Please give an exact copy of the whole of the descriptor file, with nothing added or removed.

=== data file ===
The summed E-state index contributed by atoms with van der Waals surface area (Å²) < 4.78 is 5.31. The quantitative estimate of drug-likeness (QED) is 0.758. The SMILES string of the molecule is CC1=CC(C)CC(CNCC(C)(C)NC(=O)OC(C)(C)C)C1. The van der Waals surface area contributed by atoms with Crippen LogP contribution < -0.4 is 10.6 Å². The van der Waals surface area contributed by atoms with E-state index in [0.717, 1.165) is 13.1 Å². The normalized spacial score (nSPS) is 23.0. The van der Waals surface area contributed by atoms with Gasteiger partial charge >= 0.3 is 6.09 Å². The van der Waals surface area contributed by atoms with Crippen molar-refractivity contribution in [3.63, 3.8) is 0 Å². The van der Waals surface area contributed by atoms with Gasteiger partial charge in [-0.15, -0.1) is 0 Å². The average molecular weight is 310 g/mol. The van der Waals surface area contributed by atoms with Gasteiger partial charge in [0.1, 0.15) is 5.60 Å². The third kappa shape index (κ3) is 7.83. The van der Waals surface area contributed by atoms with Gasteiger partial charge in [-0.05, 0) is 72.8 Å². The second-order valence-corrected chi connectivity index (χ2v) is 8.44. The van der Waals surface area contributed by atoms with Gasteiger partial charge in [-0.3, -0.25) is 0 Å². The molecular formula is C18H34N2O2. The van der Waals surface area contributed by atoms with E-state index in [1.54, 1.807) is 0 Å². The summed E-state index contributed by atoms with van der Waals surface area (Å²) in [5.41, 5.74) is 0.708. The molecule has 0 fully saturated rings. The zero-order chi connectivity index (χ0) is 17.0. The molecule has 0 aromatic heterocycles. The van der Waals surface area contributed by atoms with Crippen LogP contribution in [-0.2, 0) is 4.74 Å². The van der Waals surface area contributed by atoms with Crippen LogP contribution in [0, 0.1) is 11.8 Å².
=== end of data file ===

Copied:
The summed E-state index contributed by atoms with van der Waals surface area (Å²) < 4.78 is 5.31. The quantitative estimate of drug-likeness (QED) is 0.758. The SMILES string of the molecule is CC1=CC(C)CC(CNCC(C)(C)NC(=O)OC(C)(C)C)C1. The van der Waals surface area contributed by atoms with Crippen LogP contribution < -0.4 is 10.6 Å². The van der Waals surface area contributed by atoms with E-state index in [0.717, 1.165) is 13.1 Å². The normalized spacial score (nSPS) is 23.0. The van der Waals surface area contributed by atoms with Gasteiger partial charge >= 0.3 is 6.09 Å². The van der Waals surface area contributed by atoms with Crippen molar-refractivity contribution in [3.63, 3.8) is 0 Å². The van der Waals surface area contributed by atoms with Gasteiger partial charge in [-0.15, -0.1) is 0 Å². The average molecular weight is 310 g/mol. The van der Waals surface area contributed by atoms with Gasteiger partial charge in [0.1, 0.15) is 5.60 Å². The third kappa shape index (κ3) is 7.83. The van der Waals surface area contributed by atoms with Gasteiger partial charge in [-0.05, 0) is 72.8 Å². The second-order valence-corrected chi connectivity index (χ2v) is 8.44. The van der Waals surface area contributed by atoms with Gasteiger partial charge in [-0.3, -0.25) is 0 Å². The molecular formula is C18H34N2O2. The van der Waals surface area contributed by atoms with E-state index in [1.54, 1.807) is 0 Å². The summed E-state index contributed by atoms with van der Waals surface area (Å²) in [5.41, 5.74) is 0.708. The molecule has 0 fully saturated rings. The zero-order chi connectivity index (χ0) is 17.0. The molecule has 0 aromatic heterocycles. The van der Waals surface area contributed by atoms with Crippen LogP contribution in [-0.2, 0) is 4.74 Å². The van der Waals surface area contributed by atoms with Crippen LogP contribution in [0, 0.1) is 11.8 Å².